Practical and legal implications in Spain following the EU harmonization of enforcement and penalties for sanctions violations

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On 24 April 2024, the EU adopted a new directive (Directive (EU) 2024/1226 of the European Parliament and of the Council) which establishes EU-wide rules for defining criminal offences and penalties related to the violation of EU sanctions (the "Directive"). Member States are required to implement the Directive into national law by 20 May 2025.

The Spanish sanctioning regime for the violation of EU sanctions of the EU is comparatively vague and fragmented in different laws depending on the nature of the measures.

Spanish law distinguishes between EU sanctions of a financial nature and EU sanctions of a sectoral nature. Criminal offences are only in place to punish violations of the latter, while violations of the former can only constitute administrative offences.

In our experience, the intensity of sanctions enforcement in Spain is comparatively low. Therefore, the degree of effort required for implementation in Spain can be considered high.

In detail:

The sanctioning regime for violations of EU sanctions of a financial nature is set out in Law 10/2010 of April 28, 2010 on the prevention of money laundering and the financing of terrorism ("Law 10/2010"). So far, Spanish law does not refer entirely to the Directive infringements, but only includes three types of criminal offences under the terms provided for in Article 3 of the Directive: (i) non-compliance with the obligation to freeze funds, financial assets or economic resources of listed persons; (ii) failure to comply with the prohibition to make funds, financial assets or economic resources available to listed persons; and (iii) failure to comply with obligations of communication and information to the competent authorities. (See Articles 51.2 and 52.4 of the Law 10/2010). However, there are types of conduct conspicuous by their absence in the Spanish provisions – such as the prohibitions on circumvention – and therefore the Legislator will have to make the effort to broaden its catalogue of offences in this sense and in particular to address them as criminal offences and not only as administrative offences.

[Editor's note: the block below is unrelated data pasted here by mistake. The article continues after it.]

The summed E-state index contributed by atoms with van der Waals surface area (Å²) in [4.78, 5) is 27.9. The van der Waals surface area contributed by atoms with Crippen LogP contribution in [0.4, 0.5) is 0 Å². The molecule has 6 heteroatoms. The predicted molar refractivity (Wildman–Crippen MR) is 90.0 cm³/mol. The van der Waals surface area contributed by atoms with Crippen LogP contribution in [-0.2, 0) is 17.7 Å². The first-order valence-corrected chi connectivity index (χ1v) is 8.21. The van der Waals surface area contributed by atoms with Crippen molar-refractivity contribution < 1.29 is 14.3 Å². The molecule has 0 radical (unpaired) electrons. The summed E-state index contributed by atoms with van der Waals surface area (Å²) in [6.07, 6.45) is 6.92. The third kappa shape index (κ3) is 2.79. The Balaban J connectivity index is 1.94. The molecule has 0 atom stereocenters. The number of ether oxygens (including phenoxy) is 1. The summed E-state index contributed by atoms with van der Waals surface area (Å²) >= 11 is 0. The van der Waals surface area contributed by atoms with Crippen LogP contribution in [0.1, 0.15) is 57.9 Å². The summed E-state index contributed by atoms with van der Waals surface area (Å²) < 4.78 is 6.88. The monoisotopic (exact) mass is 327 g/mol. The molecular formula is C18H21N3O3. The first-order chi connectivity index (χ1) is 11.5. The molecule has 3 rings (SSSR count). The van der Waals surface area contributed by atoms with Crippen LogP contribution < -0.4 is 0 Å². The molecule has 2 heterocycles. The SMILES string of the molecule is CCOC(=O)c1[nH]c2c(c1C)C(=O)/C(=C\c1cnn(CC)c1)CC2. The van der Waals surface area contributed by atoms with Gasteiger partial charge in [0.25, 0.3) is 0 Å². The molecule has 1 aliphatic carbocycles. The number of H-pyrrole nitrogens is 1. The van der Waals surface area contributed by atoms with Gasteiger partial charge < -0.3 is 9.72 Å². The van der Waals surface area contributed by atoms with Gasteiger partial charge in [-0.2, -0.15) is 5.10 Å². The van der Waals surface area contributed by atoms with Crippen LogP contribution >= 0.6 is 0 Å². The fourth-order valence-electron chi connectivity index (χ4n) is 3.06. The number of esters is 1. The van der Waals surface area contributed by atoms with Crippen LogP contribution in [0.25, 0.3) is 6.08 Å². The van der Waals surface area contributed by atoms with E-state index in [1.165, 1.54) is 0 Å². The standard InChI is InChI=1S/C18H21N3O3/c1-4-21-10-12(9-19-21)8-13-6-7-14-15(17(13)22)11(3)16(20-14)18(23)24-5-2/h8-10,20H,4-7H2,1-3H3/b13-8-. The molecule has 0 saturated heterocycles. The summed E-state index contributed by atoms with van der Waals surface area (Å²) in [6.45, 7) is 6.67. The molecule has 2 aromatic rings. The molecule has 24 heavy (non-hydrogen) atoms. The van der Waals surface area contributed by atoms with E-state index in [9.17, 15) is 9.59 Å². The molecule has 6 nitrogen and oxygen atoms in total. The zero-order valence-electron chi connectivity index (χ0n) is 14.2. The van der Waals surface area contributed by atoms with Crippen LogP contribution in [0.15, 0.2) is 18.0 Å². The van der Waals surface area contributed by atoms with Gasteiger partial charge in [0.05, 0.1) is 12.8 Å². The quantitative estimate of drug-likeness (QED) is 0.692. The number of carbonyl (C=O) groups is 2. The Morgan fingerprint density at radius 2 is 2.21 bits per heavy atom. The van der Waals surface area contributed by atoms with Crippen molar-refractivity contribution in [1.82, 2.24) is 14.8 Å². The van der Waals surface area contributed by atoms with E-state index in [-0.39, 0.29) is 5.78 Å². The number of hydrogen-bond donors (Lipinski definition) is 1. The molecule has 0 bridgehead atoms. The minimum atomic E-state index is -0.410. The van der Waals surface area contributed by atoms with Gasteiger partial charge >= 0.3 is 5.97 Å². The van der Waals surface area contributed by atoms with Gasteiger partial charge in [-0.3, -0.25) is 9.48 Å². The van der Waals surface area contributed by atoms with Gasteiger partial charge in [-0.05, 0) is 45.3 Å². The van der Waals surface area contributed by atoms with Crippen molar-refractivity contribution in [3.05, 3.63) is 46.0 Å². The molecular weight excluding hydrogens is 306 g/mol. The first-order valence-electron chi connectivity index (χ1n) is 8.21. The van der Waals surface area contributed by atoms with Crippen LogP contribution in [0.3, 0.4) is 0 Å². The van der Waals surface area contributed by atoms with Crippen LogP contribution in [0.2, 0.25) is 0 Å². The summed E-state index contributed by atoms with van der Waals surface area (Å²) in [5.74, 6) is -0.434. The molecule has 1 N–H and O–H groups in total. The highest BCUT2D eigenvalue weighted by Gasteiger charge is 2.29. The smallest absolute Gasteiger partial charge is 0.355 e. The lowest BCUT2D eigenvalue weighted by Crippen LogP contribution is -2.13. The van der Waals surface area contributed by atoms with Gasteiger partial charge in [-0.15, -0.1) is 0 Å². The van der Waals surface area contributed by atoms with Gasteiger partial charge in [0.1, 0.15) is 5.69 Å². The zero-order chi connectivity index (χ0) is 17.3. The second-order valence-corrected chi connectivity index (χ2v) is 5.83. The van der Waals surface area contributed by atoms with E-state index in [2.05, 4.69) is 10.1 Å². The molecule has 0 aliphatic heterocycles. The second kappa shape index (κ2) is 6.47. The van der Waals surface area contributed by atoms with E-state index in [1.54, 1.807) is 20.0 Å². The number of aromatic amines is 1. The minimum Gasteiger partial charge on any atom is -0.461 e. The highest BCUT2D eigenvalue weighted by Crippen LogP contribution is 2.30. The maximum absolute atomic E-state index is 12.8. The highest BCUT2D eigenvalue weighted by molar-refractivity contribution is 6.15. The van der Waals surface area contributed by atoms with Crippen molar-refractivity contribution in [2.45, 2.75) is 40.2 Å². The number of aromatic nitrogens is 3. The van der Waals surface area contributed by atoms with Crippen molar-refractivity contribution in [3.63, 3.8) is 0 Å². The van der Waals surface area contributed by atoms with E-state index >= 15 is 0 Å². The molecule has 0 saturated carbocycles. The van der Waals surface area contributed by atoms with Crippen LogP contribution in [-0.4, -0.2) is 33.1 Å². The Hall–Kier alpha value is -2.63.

Another sign of the inadequacy of the Spanish provisions regarding violations of EU sanctions is that Law 10/2010 has a subjective scope much more limited than that of the Directive (See Articles 1 and 2 of the Law 10/2010), which may undoubtedly affect the effectiveness of the sanctioning regime for EU sanctions in Spain right from its design.

On the other hand, sanctions for violations of EU sanctions of a sectoral nature are set out in Organic Law 12/1995 of December 12, 1995 for the Repression of Smuggling ("Organic Law 12/1995"). This law does include as a criminal offence the import or export of goods subject to commercial policy measures without complying with the applicable provisions in force provided that the value of the goods is equal to or exceeds EUR 150,000. However, in case the value of the goods is below EUR 150,000 or the conduct is not willful smuggling it is treated just as an administrative offence and sanctions will vary in accordance with the specific value.
Although it is clear that there is a real need for implementation in Spanish criminal law especially with regard to the catalogue and definition of offences, Spanish law has comparatively comprehensive sanctions in place to punish violations of EU sanctions. In particular, Spanish law provides sanctions for both natural and legal persons which, in addition to fines, include the prohibition to obtain subsidies and public aid to contract with public administrations and to enjoy tax or social security benefits and incentives or the foreclosure and seizure of instruments and proceeds of crime.

In conclusion the Spanish legislator will have to transpose the Directive and make an effort to tighten the Spanish criminal law with regard to EU sanctions and national authorities should become more aware of EU sanctions issues.

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This article is prepared for the general information of interested persons. It is not, and does not attempt to be, comprehensive in nature. Due to the general nature of its content, it should not be regarded as legal advice.

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